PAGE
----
What the psalmist longs for is to look peacefully upon God’s face and have God look upon him. This is at the root of all the yearning psalms. ‘When can I enter and see the face of God?’ (Ps 41/42). ‘My body pines for you […] so I gaze on you in the sanctuary ‘ (Ps 62/63). In Ps 68/69, the psalmist complains :’My eyes are wasted away /from looking for my God’, a striking image even in this psalm of so many (it’s the one that begins ‘Save me, Lord, for the waters have risen to my neck’).
This watching is sited in a place of calm, of tranquillity. Like the weaned baby in Ps 130/131, the soul is at peace on its mother’s breast, needing nothing, trusting for everything. This attitude makes all these psalms natural prayers in contemplation or adoration, words for when words stop. We can of course look at God when we think he isn’t looking at us, as it says in Ps 122/123 : Our eyes are on the Lord till he show us his mercy; but what we seek, what we long for, is the mutual gazing. As the old farmer is supposed to have answered St John Vianney, who asked what he was doing when he looked at the tabernacle, ‘Nothing; I look at him, and he looks at me’.
‘Let us fix our gaze on the Father’ (Clement of Rome, first century)
There’s another high Victorian poet I would like to quote in this context. F.W. Faber, often called ‘Father Faber’, wrote a lot of hymns. Many are too sentimental for modern taste, but some are still sung (There’s a wideness in God’s mercy, Faith of our fathers (with arguments about the original version of the words), O come and mourn with me awhile, Souls of men, why will ye scatter, and many others less common today). The language is unbounded and can be cloying; he has all the faults of his time, he is hopelessly non-inclusive and Counter-Reformation (though he was himself a convert); but he was always trying for simplicity and not afraid of strong feeling. I admire the way that he is not afraid to tackle the mysteries of God in a simple hymn. And he admired the Wesleys, so he understood the power of a good hymn.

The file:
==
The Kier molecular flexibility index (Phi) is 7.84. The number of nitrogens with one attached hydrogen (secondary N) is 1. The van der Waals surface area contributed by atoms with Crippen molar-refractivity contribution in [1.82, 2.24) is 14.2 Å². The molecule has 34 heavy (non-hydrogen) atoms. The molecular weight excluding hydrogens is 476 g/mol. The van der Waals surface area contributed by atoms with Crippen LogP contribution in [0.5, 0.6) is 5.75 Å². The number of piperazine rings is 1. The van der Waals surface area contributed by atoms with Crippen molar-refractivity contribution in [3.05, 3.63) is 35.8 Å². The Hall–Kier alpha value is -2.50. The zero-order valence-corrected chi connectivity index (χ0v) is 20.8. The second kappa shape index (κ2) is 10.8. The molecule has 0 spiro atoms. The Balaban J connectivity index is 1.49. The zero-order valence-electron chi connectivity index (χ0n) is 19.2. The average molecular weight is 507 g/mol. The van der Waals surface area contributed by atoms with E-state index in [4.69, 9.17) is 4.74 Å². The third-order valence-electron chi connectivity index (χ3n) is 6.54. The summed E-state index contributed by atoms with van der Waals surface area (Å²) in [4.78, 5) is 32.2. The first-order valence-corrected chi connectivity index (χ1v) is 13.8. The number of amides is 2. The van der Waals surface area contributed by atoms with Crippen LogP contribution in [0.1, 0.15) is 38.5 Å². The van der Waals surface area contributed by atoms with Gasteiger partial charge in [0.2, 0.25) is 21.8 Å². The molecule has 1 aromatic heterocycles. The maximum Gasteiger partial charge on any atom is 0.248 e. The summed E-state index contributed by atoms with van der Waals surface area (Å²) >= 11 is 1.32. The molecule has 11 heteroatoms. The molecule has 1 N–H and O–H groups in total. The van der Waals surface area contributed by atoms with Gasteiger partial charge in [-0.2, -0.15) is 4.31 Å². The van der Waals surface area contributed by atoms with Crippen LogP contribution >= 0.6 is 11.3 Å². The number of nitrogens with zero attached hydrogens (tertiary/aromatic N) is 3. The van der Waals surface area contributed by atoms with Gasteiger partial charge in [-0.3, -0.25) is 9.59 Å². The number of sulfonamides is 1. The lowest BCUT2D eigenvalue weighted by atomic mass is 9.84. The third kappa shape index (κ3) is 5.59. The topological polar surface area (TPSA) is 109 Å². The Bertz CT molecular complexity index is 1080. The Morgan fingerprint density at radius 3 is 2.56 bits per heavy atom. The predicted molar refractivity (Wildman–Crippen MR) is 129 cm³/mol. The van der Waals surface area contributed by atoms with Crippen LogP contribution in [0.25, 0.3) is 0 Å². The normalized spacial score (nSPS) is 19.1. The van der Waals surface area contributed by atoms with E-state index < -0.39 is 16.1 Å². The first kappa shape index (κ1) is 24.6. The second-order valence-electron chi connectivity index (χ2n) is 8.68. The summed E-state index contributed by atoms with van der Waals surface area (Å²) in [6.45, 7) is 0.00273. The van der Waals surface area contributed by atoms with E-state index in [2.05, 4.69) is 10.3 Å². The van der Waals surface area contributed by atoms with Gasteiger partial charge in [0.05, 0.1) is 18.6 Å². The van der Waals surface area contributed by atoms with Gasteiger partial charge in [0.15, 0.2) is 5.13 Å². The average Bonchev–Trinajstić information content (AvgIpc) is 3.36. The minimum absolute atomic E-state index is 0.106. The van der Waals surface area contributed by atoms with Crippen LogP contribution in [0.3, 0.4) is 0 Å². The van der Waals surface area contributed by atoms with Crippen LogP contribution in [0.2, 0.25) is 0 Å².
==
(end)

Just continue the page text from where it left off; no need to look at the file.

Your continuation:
We used to sing his hymns at school (that probably dates me), which means I know many by heart. For years I have had a very soft spot for his My God, how wonderful Thou art, simply because of the last verse : Father of Jesus, love’s reward / what rapture will it be/ prostrate before Thy throne to lie / and gaze and gaze on Thee! Some of the other verses are a bit twee, but I have always loved that one, and it is saying precisely the same thing as the psalmist of thousands of years ago. Immortal, invisible, God does not change; nor does our longing for him, our desire to see his face.